The thing is....I don't think that you and I have any business telling someone who lives in that area, what to do, or berating them for voting out this neighborhood blight...
You think Wal-Mart should come ahead of any environmental considerations? Wow!!!
I don't know the figures, but if Wal Mart is a big employer in Md. and if they not only pay a substandard wage, but offer no health benefits.....then it seems to me they are asking the state to pick up the bill.
If WalMart can't afford to meet the same obligations that other major employers do....then perhaps, they need to adjust their prices a bit. i see in a recently leaked memo....they are concerned that senior employees, making more then new hires, might only be meeting the same "production" goals.

What if WalMart decided to build in the Hamptons????
or half a block away from your house???? The noise, the traffic...I'm sure it wouldn't bother you.

pooltchr
01-16-2006, 06:27 AM
<blockquote><font class="small">Quote wolfdancer:</font><hr> Steve, there are many communities where a Wal-mart, would change both the neighborhood and the scenery. It might impact the quality of life, and lower the value of nearby real estate. <font color="red"> Exactly why most communities have zoning laws. Of course you don't want a big business in a residential area, but with a little planning, they can co-exist. </font color> And not everybody agrees with your enthusiasm over their business ethics.
The thing is....I don't think that you and I have any business telling someone who lives in that area, what to do, or berating them for voting out this neighborhood blight... <font color="red"> No, but anyone who campaigns for the cause of the poor and over taxed middle class needs to consider how it might be a benefit to them...even if they choose personally not to do business with them. Jobs are jobs, and I'm sure the unemployed would appreciate the opportunity to earn a pay check, or to save some money by purchasing products at lower prices. </font color>
You think Wal-Mart should come ahead of any environmental considerations? Wow!!! <font color="red"> I think the environmentalists tend to use the cause when it's to their advantage. </font color>
I don't know the figures, but if Wal Mart is a big employer in Md. and if they not only pay a substandard wage, but offer no health benefits <font color="red">That was my point. There are a small percentage of WM employees who don't have benefits. And that total is less than a half a percent of all those in Maryland who don't have coverage. The law is obviously another money grab by the state. Here's something else to consider. I don't have benefits through my job...However my wife has us both covered. Even if offered, benefits are not always taken by the employees. </font color> .....then it seems to me they are asking the state to pick up the bill.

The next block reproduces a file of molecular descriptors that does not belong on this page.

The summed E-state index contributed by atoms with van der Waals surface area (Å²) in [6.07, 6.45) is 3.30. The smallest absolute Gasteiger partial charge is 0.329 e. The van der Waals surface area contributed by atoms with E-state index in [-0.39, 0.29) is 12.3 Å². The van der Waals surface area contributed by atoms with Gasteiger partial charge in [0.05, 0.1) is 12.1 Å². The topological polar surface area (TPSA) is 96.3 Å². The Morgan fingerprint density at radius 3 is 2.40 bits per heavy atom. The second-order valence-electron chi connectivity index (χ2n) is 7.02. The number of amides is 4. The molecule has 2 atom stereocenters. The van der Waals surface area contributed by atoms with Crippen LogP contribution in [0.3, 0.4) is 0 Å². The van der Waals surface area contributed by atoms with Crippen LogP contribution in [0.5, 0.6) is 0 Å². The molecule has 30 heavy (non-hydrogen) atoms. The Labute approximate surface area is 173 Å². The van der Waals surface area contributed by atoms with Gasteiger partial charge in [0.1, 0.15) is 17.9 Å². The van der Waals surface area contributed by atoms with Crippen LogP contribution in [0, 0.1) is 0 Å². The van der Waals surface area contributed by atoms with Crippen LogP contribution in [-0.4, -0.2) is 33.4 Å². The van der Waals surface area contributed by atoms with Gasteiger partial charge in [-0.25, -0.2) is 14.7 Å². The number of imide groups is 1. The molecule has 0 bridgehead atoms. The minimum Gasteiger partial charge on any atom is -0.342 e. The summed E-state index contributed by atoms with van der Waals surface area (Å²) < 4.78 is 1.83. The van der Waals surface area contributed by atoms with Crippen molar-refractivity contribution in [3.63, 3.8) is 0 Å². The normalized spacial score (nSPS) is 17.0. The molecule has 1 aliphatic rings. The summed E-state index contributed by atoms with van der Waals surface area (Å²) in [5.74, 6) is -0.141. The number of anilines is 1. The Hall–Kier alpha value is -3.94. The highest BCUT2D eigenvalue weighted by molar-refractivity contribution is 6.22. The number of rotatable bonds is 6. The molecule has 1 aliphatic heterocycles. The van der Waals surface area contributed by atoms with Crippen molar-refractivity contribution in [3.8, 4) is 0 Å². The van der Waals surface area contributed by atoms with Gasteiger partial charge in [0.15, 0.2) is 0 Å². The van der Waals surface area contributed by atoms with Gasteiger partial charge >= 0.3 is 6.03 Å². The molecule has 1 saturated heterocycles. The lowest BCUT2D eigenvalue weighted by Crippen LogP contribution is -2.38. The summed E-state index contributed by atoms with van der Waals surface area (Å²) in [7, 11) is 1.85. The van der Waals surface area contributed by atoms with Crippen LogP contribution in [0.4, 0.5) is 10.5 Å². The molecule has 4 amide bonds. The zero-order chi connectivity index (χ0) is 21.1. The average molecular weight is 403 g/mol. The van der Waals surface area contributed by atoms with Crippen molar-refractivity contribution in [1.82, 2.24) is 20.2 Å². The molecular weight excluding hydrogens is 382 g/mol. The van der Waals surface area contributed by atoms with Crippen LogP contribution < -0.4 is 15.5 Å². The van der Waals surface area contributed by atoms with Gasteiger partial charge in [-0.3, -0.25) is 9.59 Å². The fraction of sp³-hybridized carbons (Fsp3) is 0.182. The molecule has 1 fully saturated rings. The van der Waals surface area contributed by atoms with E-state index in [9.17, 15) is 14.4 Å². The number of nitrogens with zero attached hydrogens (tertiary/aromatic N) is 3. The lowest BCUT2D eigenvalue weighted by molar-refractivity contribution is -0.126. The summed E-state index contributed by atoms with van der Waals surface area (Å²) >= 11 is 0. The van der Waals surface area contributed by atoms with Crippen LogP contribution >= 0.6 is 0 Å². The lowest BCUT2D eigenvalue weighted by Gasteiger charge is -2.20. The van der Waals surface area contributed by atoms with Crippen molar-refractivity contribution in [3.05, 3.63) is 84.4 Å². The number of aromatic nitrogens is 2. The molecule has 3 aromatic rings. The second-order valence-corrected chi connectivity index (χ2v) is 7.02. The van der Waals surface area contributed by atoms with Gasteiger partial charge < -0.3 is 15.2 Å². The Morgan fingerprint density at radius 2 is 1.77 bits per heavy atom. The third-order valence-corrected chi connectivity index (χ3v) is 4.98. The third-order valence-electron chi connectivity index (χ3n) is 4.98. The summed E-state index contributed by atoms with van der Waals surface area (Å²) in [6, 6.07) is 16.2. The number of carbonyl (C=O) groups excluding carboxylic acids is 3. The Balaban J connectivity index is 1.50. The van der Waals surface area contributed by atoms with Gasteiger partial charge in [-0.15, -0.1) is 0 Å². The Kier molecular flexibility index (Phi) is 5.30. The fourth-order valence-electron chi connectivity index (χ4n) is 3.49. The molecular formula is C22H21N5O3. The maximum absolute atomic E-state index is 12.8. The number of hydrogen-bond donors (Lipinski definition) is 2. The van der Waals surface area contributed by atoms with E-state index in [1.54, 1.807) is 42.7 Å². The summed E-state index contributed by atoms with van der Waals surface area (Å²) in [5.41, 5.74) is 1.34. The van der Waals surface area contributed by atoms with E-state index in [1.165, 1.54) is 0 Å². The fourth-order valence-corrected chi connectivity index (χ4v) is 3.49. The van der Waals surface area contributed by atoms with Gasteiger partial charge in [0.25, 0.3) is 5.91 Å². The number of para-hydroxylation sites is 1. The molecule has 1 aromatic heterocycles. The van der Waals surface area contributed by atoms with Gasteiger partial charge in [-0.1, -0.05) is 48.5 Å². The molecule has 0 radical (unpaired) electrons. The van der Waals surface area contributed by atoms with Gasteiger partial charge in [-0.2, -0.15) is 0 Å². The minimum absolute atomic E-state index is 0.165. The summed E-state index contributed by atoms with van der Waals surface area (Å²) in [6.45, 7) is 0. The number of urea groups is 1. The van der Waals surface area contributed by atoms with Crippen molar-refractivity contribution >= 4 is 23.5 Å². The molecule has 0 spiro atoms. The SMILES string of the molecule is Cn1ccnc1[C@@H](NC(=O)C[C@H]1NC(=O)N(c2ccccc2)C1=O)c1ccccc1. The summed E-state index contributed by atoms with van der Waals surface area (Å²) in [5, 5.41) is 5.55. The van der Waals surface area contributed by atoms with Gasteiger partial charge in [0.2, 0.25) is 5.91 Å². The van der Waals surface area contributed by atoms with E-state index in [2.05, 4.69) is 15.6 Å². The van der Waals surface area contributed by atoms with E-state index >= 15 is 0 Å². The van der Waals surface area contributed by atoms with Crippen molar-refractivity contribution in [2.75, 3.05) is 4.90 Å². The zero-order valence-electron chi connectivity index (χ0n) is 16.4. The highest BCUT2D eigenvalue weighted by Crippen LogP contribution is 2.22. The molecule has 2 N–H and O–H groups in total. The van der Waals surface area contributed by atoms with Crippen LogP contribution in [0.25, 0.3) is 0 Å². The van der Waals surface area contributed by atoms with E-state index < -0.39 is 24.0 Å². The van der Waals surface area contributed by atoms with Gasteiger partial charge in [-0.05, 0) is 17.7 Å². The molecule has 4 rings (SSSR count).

If WalMart can't afford to meet the same obligations that other major employers do <font color="red"> only half of a percent are WM employees. 99.5% are from other employers. This is not a situation unique to WalMart. </font color> ....then perhaps, they need to adjust their prices a bit. i see in a recently leaked memo....they are concerned that senior employees, making more then new hires, might only be meeting the same "production" goals.

What if WalMart decided to build in the Hamptons????
or half a block away from your house???? <font color="red"> My house is in an area zoned for residential. If I bought a house close to an area zoned for retail, that would be my fault for not doing my homework first. </font color> The noise, the traffic...I'm sure it wouldn't bother you. <font color="red"> I live in a city where noise and traffic are a way of life. It also means that most everything I need is within 2 miles of my house. I guess my contribution to the environment is not burning several gallons of gas to get to the grocery store. </font color>

These issues are never black and white. There has to be balance in everything. If we were truely interested in the environment, this country would look much the same as it did in 1492. Everything we do to improve our way of life has a consequence. The computers we use daily mean that somewhere there is a factory making the plastic and electronics to put them together. The homes we live in are the result of a tree being cut down for the lumber, and more trees cut down to clear the land to build it on. If you live 10 miles from any shopping area, you are burning more (imported) oil products to get to the store. Usually (not always, but usually) when someone says they are fighting for what is best for the "community", they really mean what is best for that particular individual.
There are prices to pay for the lifestyles we choose for ourselves.
Steve


<hr /></blockquote>

wolfdancer
01-16-2006, 08:27 AM
Steve, you made several good points. My thoughts are that there is a hidden cost of doing business with WalMart, and communities should be free to say "No"
And while we impact the environment negatively, in our daily lives, it shouldn't mean we have to give up. The Japanese, some years back bought the Pebble Beach properties, which include the 17 mi drive....and wanted to both privatize the Golf course, and develope the area....closing it off to the general public. The state stopped them, and they sold.
As someone who has played both Pebble Beach and Spyglass, and made the 17 mi drive many times, enjoying the natural beauty of the area......I thought it was a great decision....someone with laissez-faire beliefs, I'm sure would probably disagree.

Qtec
01-16-2006, 09:32 AM
Tesco 'bullies councils to get its way'
By Susie Mesure, Retail Correspondent
Published: 16 January 2006
Tesco, Britain's biggest supermarket chain, is accused today of "bypassing the democratic planning process" and bullying local authorities in its relentless hunger for new space.

An analysis of 200 planning disputes by Friends of the Earth, an environmental pressure group, argued that Tesco is the worst culprit of a phenomenon that is threatening the future of the UK's high streets.